Many products are made from or contain formaldehyde, including resins and adhesives, permanent press fabric treatments, tissue preservatives, lawn fertilizers, cosmetics and disinfectants. Formaldehyde has been linked to cancer in humans and may cause adverse reproductive outcomes.
Off-gassed from construction products and released by manufacturing facilities and combustion sources, formaldehyde is almost ubiquitous at low levels in both indoor and outdoor air. It is often targeted as a cause of health complaints associated with “sick building syndrome,” such as respiratory irritation and headaches.
Formaldehyde is designated as a Higher Hazard Substance under TURA, which lowers the reporting threshold to 1,000 lb/year, effective January 2012.
Information about Formaldehyde prepared by the TURA Program
|Content Category||Publication Type||Title||Year||Description|
|Overview||Fact Sheet||Formaldehyde Fact Sheet||2013||TURI Chemical Fact Sheets describe the hazards, exposure routes, uses and alternatives, and regulatory context for selected chemicals.|
|Policy||Policy Analysis||Formaldehyde Policy Analysis||2011||TURA Policy Analyses are developed as background for state-level decision-making about individual chemicals, chemical classes, and industry sectors.|
|Alternatives Assessment||Research Report||Alternative Formaldehyde-Free Particleboard Compositions Based on Epoxidized Vegetable Oils||2009||An investigation of vegetable oil based binders for particleboard manufacture. The research provided valuable insight into the performance of these alternatives to the traditional formaldehyde-based binders used in construction materials.|
|Alternatives Assessment||Methods and Policy Report||Five Chemicals Alternatives Assessment Study||2006||Methods and Policy Reports provide information on methodologies and policy approaches for toxics use reduction. They include TURA program evaluations; analyses of the TURA data; chemical alternatives assessments; decision-making guidance; and studies of the public health implications of toxics use reduction.|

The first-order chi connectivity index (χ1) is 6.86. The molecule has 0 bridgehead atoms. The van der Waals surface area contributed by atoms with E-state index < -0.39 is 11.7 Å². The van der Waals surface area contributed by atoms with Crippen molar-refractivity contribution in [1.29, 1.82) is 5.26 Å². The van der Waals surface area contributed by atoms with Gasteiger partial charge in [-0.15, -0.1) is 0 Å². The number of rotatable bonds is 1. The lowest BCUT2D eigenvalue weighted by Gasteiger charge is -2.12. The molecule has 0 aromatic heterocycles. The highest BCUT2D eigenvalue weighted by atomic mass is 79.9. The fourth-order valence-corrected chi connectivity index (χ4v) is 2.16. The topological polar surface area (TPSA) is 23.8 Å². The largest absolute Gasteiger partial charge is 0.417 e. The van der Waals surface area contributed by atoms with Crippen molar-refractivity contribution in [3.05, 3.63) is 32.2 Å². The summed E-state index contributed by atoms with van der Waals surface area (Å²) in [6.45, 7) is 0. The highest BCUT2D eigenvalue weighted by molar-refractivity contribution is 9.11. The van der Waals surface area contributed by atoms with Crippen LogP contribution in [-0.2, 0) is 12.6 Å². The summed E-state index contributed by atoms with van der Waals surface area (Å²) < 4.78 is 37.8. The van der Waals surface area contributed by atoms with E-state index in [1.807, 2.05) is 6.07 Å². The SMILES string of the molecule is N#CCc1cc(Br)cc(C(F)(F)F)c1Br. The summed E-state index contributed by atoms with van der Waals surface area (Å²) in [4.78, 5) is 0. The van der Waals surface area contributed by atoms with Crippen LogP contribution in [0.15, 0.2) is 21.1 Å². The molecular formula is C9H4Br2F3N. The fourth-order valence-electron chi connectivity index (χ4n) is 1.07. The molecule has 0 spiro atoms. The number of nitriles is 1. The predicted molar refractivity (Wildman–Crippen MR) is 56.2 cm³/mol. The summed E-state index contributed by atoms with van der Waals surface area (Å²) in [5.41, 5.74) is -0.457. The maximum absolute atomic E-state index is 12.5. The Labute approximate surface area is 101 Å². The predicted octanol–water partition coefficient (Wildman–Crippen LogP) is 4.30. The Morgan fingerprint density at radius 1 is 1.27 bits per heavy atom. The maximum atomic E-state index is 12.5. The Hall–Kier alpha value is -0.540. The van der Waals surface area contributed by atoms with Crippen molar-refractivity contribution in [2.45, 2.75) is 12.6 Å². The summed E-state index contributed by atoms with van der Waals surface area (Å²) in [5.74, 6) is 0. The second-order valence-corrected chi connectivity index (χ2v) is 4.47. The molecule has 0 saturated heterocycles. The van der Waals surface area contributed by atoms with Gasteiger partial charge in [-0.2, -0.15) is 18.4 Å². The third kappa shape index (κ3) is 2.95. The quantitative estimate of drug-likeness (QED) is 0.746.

|Alternatives Assessment||Technical Report||Formaldehyde Use Reduction in Mortuaries||1994||Embalmers are exposed to formaldehyde and its polymers during the course of their work. The options for toxics use reduction (TUR) of formaldehyde in funeral services should include modification of societal behavior, changes in state legislation to allow the elimination of unnecessary embalming, and the use of embalming fluids with lower concentrations of formaldehyde.|
|EPA||Overview||Updated 2016||Links to facts about formaldehyde, emission standards, laws and regulations, and exposure protections.|
|OSHA||Hair Salons: Facts about Formaldehyde in Hair Products||This webpage highlights information and data that OSHA has on formaldehyde in hair smoothing products; other products used in the salon may also contain or release formaldehyde. The information on this webpage applies to all salon products that contain or may release formaldehyde.|
|US Consumer Products Safety Commission||An Update on Formaldehyde||2013||This booklet describes what formaldehyde is, what products it may be found in, where you may come in contact with it, how exposure to formaldehyde may affect your health, and how you might reduce your exposure to it.|
|California EPA Air Resources Board||Formaldehyde Fact Page||Updated 2015||Facts, regulations, information about formaldehyde in schools and day care centers.|
|California Department of Public Health||Fact Sheet||Revised 2011||Occupational health overview of formaldehyde.|
|Minnesota Department of Public Health||Formaldehyde in Your Home||Overview of home products that may contain formaldehyde and how to reduce exposure.|
|New Jersey Department of Public Health||Hazardous Substance Fact Sheet||Revised 2010||Overview of formaldehyde, including information on spills, emergencies, and first aid.|
|Washington State Department of Health||Healthy Home Series||Exposures, health effects, and protections against formaldehyde.|